Our definition of “length of government” is based on ParlGov’s tracking of cabinets. In their data, a new cabinet is recorded following one or more of the following events: a change of party within the existing cabinet, any change of prime minister or head of government, or any general election. We include caretaker governments, defined as “cabinets with a limited legislative mandate.” (Read more country-specific information and examples of how ParlGov codes changes in government.)
ParlGov has a record of cabinets going back as far as the country is considered fully democratic, per Boix et al.’s dichotomous classification (2013). We begin our tracking with the first cabinet in office post-World War II (on or after Sept. 2, 1945), then use official government websites to assess the status of governments through Dec. 31, 2022. Any manual changes to the data are listed below:
- In the Czech Republic and Slovakia, we calculate the length of government based on cabinets since 1993 – when they became independent sovereign states – rather than 1990, when ParlGov’s data on these countries begins.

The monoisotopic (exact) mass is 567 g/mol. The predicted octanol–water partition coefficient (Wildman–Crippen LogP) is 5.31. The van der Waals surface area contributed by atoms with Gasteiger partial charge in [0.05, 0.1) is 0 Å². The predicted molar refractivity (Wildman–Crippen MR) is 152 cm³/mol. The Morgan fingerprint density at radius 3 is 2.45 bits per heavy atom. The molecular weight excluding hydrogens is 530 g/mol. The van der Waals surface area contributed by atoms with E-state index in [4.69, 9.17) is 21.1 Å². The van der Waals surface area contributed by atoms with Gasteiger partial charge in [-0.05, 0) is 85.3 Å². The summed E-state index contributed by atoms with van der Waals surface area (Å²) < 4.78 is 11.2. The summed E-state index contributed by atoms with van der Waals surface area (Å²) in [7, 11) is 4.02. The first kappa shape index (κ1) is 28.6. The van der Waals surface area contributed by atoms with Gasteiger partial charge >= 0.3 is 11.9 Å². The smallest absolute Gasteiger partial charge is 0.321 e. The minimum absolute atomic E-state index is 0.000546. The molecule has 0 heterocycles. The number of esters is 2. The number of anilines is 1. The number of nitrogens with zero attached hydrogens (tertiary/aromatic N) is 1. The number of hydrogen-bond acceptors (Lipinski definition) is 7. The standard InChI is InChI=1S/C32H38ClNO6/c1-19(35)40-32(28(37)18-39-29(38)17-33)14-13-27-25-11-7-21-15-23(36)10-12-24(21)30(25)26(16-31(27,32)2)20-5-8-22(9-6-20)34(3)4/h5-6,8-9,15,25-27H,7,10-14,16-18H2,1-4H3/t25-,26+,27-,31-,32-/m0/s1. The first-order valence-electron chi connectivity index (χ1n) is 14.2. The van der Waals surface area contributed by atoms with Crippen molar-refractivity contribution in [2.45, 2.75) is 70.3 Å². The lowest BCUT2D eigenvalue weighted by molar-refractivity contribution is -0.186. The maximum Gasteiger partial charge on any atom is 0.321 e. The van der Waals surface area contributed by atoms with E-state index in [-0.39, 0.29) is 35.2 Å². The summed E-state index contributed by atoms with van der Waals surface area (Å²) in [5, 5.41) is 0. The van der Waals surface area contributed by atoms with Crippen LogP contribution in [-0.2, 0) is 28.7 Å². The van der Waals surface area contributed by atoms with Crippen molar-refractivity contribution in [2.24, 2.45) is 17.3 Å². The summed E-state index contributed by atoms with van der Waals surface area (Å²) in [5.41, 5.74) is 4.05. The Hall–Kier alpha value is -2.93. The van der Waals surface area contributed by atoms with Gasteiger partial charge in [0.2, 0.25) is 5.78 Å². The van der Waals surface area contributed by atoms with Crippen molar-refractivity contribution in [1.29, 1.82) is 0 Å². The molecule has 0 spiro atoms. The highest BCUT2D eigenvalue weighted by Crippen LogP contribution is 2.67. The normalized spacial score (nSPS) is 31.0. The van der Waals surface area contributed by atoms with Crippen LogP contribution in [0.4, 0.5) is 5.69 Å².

- In Malta, tracking begins with the government in power in 1964, when the island became a nation independent of British rule.
- In Italy, Sweden, Latvia, Denmark, the UK and Bulgaria, we updated the list of governments to reflect recent changes in government not yet added to the database, which was last updated on Sept. 9, 2022. Dates were verified using official government websites in each country.
How do governments transition?
Once a government fails – whether through a vote of no confidence, a resignation or the restructuring of a cabinet – a new one forms in one of two ways:
- Coalition building: In parliamentary democracies, it can be common to form or re-form governments between scheduled elections. For example, although the UK had three prime ministers in 2022, the transitions occurred without the general public going to the polls. This type of process has occurred in every country included in this study and has been particularly common in Belgium, Estonia, Finland, Italy, Latvia, Poland and Slovenia, where there have been at least two government transitions per election term (four or five years), on average.